Contributions could be made to another kind of account called "lifetime savings accounts." Contributions wouldn't be deductible, and withdrawals could be taken tax and penalty free at any time and for any purpose.
Employer-sponsored retirement plans, such as 401(k)s, 403(b)s, and Simple plans, would be replaced by "employer retirement savings accounts." Employees could deduct contributions, and they'd be taxed on their withdrawals.
These are just proposals at this point, and any final law if there is one could be significantly different from what's now proposed. Stay aware of developments in this area. If there is a change, it will have an impact on how you save for college, retirement, and possibly everything else.
Planning to retire? You can't have your cake and eat it too
Current economic conditions and extended life expectancies have led many people to reconsider their retirement plans. Before deciding when to retire, you should consider the potential impact retirement could have on your quality of life, health care costs, and your family's financial needs. What if you delay retirement?
* Current law favors delay. If social security will be an important source of retirement funds for you, take a look at recent changes to the rules. They assume longer life expectancies, a benefit to those who delay retirement. In a nutshell, here's what you need to know. You can begin collecting benefits as early as age 62 before your full retirement age. But if you do, your benefits will be reduced to account for the longer period over which you'll be paid. You can begin collecting full benefits at age 65 if you were born before 1938. Full retirement age is later for everyone else - up to 67 for those born in 1960 or later. You can delay receiving benefits until you turn 70, and you'll qualify for a "delayed retirement credit." If you do, your eventual monthly benefit will go up by as much as eight percent for each year beyond full retirement age that you put off receiving benefits.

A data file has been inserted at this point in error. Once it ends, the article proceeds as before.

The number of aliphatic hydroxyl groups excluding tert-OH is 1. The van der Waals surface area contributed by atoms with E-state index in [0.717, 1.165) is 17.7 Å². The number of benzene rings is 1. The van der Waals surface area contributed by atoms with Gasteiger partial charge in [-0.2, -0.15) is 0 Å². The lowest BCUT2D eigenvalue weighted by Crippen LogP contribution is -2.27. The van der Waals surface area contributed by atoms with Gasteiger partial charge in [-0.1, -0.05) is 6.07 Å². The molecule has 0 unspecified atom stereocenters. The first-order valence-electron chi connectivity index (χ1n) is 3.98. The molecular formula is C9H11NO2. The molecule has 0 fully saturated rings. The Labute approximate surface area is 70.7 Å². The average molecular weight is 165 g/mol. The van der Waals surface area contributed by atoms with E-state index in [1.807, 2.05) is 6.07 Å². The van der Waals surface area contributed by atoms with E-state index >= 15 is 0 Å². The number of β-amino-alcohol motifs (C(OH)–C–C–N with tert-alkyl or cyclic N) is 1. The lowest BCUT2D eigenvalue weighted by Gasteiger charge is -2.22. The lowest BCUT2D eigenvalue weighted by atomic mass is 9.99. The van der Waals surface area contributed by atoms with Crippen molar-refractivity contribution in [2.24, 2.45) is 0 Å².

* Consider these limits. If you keep working after you begin receiving social security benefits, you face two possible "penalties." First, some of your social security benefits could be subject to income tax if your earnings push you above a certain income threshold ($25,000 for singles; $32,000 for couples). Second, your earnings could reduce your social security benefits if you're under age 65. For 2003, the earned income limit for early retirees is $11,520. If you earn more than that, you lose $1 of social security benefits for each $2 earned above $11,520. There is no earnings limit for those 65 and older.
* Build a bigger nest egg. If you keep working, you can continue to make contributions to a retirement plan. Doing so will lower your current tax bill and provide more money to invest tax-deferred, helping you to build a bigger nest egg for eventual retirement. The Tax Act of 2001 raised the limit of pre-tax contributions to 401(k) and similar plans to $12,000 in 2003. If you're 50 years old or older, you may also make an additional $2,000 catch-up contribution.
* Get your health in order. Since health care is one of the biggest expenses for retirees, delaying retirement can help you by providing employer-paid coverage for a longer period.
The rules governing retirement benefits and taxable income are complex. Consult us for any assistance you need with your retirement planning.
Chuckle of the Month
"Unquestionably, there is progress. The average American now pays out twice as much in taxes as he formerly got in wages." . . . H.L. Mencken
The information contained in this site is of a general nature and should not be acted upon in your specific situation without further details and/or professional assistance. For more information on anything in ONLINE ADVISOR, or for assistance with any of your tax, business, or financial strategy concerns, contact our office.